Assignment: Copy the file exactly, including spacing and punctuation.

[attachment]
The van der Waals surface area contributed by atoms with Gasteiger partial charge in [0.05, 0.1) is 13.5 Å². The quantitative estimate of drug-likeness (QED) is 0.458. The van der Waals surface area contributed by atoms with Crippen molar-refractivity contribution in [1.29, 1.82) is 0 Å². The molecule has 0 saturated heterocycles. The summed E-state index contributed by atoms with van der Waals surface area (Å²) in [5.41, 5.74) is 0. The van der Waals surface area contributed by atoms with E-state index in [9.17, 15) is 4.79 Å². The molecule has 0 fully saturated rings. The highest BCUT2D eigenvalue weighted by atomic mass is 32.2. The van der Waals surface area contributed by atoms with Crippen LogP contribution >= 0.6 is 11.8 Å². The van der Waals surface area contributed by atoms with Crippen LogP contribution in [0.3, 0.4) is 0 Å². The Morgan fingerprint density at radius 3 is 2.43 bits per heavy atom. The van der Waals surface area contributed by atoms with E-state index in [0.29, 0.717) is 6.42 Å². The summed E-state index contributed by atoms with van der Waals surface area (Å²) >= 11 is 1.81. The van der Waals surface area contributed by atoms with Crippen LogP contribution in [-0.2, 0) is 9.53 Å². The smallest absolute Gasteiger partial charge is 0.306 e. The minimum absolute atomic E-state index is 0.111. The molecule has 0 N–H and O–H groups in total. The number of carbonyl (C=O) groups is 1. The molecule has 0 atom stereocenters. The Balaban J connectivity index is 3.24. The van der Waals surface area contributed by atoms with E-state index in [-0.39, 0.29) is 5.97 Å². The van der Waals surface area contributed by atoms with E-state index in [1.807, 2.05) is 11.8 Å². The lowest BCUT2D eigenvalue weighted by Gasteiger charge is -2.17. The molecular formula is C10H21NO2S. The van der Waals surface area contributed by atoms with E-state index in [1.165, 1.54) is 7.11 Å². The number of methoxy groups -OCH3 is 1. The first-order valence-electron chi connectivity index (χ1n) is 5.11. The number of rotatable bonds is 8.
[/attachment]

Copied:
The van der Waals surface area contributed by atoms with Gasteiger partial charge in [0.05, 0.1) is 13.5 Å². The quantitative estimate of drug-likeness (QED) is 0.458. The van der Waals surface area contributed by atoms with Crippen molar-refractivity contribution in [1.29, 1.82) is 0 Å². The molecule has 0 saturated heterocycles. The summed E-state index contributed by atoms with van der Waals surface area (Å²) in [5.41, 5.74) is 0. The van der Waals surface area contributed by atoms with E-state index in [9.17, 15) is 4.79 Å². The molecule has 0 fully saturated rings. The highest BCUT2D eigenvalue weighted by atomic mass is 32.2. The van der Waals surface area contributed by atoms with Crippen LogP contribution >= 0.6 is 11.8 Å². The van der Waals surface area contributed by atoms with Crippen LogP contribution in [0.3, 0.4) is 0 Å². The Morgan fingerprint density at radius 3 is 2.43 bits per heavy atom. The van der Waals surface area contributed by atoms with E-state index in [0.29, 0.717) is 6.42 Å². The summed E-state index contributed by atoms with van der Waals surface area (Å²) >= 11 is 1.81. The van der Waals surface area contributed by atoms with Crippen LogP contribution in [-0.2, 0) is 9.53 Å². The smallest absolute Gasteiger partial charge is 0.306 e. The minimum absolute atomic E-state index is 0.111. The molecule has 0 N–H and O–H groups in total. The number of carbonyl (C=O) groups is 1. The molecule has 0 atom stereocenters. The Balaban J connectivity index is 3.24. The van der Waals surface area contributed by atoms with E-state index in [-0.39, 0.29) is 5.97 Å². The van der Waals surface area contributed by atoms with E-state index in [1.807, 2.05) is 11.8 Å². The lowest BCUT2D eigenvalue weighted by Gasteiger charge is -2.17. The molecular formula is C10H21NO2S. The van der Waals surface area contributed by atoms with E-state index in [1.165, 1.54) is 7.11 Å². The number of methoxy groups -OCH3 is 1. The first-order valence-electron chi connectivity index (χ1n) is 5.11. The number of rotatable bonds is 8.